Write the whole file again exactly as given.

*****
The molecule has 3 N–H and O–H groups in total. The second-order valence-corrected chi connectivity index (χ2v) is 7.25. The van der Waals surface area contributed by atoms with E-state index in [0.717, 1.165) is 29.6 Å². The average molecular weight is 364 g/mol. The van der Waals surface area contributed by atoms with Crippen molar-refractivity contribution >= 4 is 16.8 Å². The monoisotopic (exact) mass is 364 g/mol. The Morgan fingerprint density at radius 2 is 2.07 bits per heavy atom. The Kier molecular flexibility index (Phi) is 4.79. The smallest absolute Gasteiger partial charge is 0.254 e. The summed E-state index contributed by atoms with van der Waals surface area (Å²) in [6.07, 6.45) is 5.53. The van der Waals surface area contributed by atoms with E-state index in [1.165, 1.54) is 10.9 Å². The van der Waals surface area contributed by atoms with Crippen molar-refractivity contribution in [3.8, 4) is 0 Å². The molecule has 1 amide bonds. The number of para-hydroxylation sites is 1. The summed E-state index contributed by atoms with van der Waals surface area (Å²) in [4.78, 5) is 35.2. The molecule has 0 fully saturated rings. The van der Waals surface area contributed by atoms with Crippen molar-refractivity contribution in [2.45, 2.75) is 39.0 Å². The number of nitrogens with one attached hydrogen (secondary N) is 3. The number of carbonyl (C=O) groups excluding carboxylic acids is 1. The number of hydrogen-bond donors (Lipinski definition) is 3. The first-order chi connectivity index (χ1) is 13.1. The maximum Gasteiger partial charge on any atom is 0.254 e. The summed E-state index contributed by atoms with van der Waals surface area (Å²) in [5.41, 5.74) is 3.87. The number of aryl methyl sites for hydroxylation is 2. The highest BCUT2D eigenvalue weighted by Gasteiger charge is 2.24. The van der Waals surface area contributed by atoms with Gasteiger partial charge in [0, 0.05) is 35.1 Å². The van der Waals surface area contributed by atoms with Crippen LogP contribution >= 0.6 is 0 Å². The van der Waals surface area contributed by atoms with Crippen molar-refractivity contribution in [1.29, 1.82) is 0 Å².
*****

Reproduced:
The molecule has 3 N–H and O–H groups in total. The second-order valence-corrected chi connectivity index (χ2v) is 7.25. The van der Waals surface area contributed by atoms with E-state index in [0.717, 1.165) is 29.6 Å². The average molecular weight is 364 g/mol. The van der Waals surface area contributed by atoms with Crippen molar-refractivity contribution >= 4 is 16.8 Å². The monoisotopic (exact) mass is 364 g/mol. The Morgan fingerprint density at radius 2 is 2.07 bits per heavy atom. The Kier molecular flexibility index (Phi) is 4.79. The smallest absolute Gasteiger partial charge is 0.254 e. The summed E-state index contributed by atoms with van der Waals surface area (Å²) in [6.07, 6.45) is 5.53. The van der Waals surface area contributed by atoms with E-state index in [1.165, 1.54) is 10.9 Å². The van der Waals surface area contributed by atoms with Crippen molar-refractivity contribution in [3.8, 4) is 0 Å². The molecule has 1 amide bonds. The number of para-hydroxylation sites is 1. The summed E-state index contributed by atoms with van der Waals surface area (Å²) in [4.78, 5) is 35.2. The molecule has 0 fully saturated rings. The van der Waals surface area contributed by atoms with Crippen molar-refractivity contribution in [2.45, 2.75) is 39.0 Å². The number of nitrogens with one attached hydrogen (secondary N) is 3. The number of carbonyl (C=O) groups excluding carboxylic acids is 1. The number of hydrogen-bond donors (Lipinski definition) is 3. The first-order chi connectivity index (χ1) is 13.1. The maximum Gasteiger partial charge on any atom is 0.254 e. The summed E-state index contributed by atoms with van der Waals surface area (Å²) in [5.41, 5.74) is 3.87. The number of aryl methyl sites for hydroxylation is 2. The highest BCUT2D eigenvalue weighted by Gasteiger charge is 2.24. The van der Waals surface area contributed by atoms with Gasteiger partial charge in [0, 0.05) is 35.1 Å². The van der Waals surface area contributed by atoms with Crippen LogP contribution >= 0.6 is 0 Å². The van der Waals surface area contributed by atoms with Crippen molar-refractivity contribution in [1.29, 1.82) is 0 Å².